This course is divided into two parts. In the Fall term, we will ask: How does Canadian history change if you include the stories of Indigenous people as a central part of that history? We will survey the social, political, and economic processes that have made the country, while paying particular attention to the ways that the histories of Indigenous peoples—First Nations, Metis, and Inuit—challenge us to view the marquee events of early Canadian history in a very different light. We will investigate, for example, how Indigenous actors both shaped and were shaped by events as varied as the European struggles for the continent, British Columbia’s gold rush, the resettlement of the West, and even the political negotiations that resulted in Confederation. In the process, we will seek out new actors and different storylines—storylines that are meant to complicate the more familiar national histories you have encountered and to show how our historical understandings—that is, what we think we know about the past—continue to change. The Winter term will continue the making of Canada into the twentieth-first century, since the country is still being made and remade. The lectures will have seven recurring themes and points of concentration: war, immigration, women and gender, national politics, Quebec, Indigenous peoples, and international impulses. Lecture outlines will be distributed before each session, and lectures will be informed by a strong argument, which will be just that – an argument, open to discussion and debate, both of which will be encouraged during and after class and in the discussion groups. Students will be asked at the beginning of the Winter term what subjects they would particularly like to know more about, and a vigorous attempt will be made to accommodate these wishes.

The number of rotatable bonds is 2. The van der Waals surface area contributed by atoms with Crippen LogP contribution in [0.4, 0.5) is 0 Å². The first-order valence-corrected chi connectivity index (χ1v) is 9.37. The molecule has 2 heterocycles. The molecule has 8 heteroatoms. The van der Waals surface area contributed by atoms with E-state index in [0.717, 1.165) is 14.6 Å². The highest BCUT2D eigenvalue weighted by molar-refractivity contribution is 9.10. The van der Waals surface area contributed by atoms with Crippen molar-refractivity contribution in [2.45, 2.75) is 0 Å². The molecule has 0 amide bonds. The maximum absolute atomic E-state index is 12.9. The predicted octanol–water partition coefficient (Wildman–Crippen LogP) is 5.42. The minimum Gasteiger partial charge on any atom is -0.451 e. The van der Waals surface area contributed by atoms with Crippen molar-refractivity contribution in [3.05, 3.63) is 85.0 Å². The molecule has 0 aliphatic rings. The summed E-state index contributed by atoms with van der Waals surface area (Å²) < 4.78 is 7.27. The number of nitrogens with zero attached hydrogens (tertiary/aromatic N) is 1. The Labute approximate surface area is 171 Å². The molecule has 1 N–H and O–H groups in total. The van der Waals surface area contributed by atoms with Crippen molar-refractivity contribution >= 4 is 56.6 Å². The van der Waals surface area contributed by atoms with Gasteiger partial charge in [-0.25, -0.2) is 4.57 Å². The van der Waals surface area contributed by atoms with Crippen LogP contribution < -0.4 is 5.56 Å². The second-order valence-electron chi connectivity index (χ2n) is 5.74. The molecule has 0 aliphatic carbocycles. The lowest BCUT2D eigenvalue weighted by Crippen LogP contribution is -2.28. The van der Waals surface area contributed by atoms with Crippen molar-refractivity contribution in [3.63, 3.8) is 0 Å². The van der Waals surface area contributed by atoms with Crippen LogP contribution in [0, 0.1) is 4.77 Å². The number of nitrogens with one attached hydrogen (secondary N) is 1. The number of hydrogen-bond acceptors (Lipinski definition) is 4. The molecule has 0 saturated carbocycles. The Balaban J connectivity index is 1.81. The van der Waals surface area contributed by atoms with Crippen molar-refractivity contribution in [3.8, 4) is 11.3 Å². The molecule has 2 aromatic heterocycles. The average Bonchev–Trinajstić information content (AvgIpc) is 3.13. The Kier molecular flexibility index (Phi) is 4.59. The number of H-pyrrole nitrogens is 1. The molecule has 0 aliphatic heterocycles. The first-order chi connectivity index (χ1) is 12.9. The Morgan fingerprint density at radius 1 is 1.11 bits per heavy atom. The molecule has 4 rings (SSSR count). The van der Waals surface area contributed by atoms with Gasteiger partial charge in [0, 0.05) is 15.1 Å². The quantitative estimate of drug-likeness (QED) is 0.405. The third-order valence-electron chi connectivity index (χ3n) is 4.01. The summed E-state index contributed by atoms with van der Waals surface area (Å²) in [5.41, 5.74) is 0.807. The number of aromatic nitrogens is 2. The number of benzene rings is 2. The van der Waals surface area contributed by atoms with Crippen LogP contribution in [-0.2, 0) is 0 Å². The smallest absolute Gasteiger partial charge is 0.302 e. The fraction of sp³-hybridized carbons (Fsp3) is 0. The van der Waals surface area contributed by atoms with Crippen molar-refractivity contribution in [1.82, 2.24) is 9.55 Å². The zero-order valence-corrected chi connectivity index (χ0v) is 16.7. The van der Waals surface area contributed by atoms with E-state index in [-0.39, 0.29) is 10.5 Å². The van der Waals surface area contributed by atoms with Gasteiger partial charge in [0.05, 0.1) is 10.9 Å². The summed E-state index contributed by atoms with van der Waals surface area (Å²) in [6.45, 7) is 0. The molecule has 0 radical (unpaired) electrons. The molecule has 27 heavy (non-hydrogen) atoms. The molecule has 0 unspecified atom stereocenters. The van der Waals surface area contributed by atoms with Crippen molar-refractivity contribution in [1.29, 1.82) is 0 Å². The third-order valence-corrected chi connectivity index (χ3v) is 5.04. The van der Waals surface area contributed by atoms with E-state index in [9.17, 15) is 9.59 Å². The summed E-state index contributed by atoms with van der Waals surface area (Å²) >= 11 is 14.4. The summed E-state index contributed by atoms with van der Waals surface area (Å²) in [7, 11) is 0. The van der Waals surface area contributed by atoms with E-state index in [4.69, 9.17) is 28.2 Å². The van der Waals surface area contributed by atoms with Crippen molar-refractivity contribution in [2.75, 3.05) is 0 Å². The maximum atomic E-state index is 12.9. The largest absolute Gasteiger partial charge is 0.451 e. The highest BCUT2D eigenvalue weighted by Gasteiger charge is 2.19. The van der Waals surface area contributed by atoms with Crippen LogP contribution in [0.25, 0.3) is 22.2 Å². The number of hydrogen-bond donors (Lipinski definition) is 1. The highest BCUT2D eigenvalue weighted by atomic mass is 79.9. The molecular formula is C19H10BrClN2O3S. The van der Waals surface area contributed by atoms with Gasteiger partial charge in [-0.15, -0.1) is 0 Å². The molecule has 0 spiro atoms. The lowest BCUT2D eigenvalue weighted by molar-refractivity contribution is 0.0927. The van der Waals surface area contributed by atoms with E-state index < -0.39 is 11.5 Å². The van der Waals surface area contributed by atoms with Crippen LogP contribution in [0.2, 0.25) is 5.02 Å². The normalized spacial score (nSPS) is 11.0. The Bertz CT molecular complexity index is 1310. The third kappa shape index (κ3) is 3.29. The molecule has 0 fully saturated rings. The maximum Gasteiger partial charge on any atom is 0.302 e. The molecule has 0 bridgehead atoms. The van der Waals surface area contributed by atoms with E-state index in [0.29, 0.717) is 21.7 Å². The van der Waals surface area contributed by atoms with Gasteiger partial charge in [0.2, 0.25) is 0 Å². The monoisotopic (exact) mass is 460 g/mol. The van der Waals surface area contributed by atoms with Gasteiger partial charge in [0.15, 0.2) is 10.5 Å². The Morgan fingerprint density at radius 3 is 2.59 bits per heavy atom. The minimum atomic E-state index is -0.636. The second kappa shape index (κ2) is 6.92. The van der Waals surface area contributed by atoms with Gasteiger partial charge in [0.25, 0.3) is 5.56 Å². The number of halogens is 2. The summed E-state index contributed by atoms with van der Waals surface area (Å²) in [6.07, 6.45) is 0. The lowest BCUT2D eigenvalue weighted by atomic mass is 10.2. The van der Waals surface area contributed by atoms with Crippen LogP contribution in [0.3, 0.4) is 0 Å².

The course will combine formal lectures and discussion-based groups.
Course Requirements and Assignments:
The grades for the Fall term will be assessed as follows:
- Attendance & Participation (incl. in-class writing assignments) 60%
- Formal Written Assignments 40%
The grades for the Winter term will be assessed as follows:
- Discussion group attendance and participation 25 %
- Proposal/Bibliography 10 %
- Research essay 35 %
- Final exam 30 %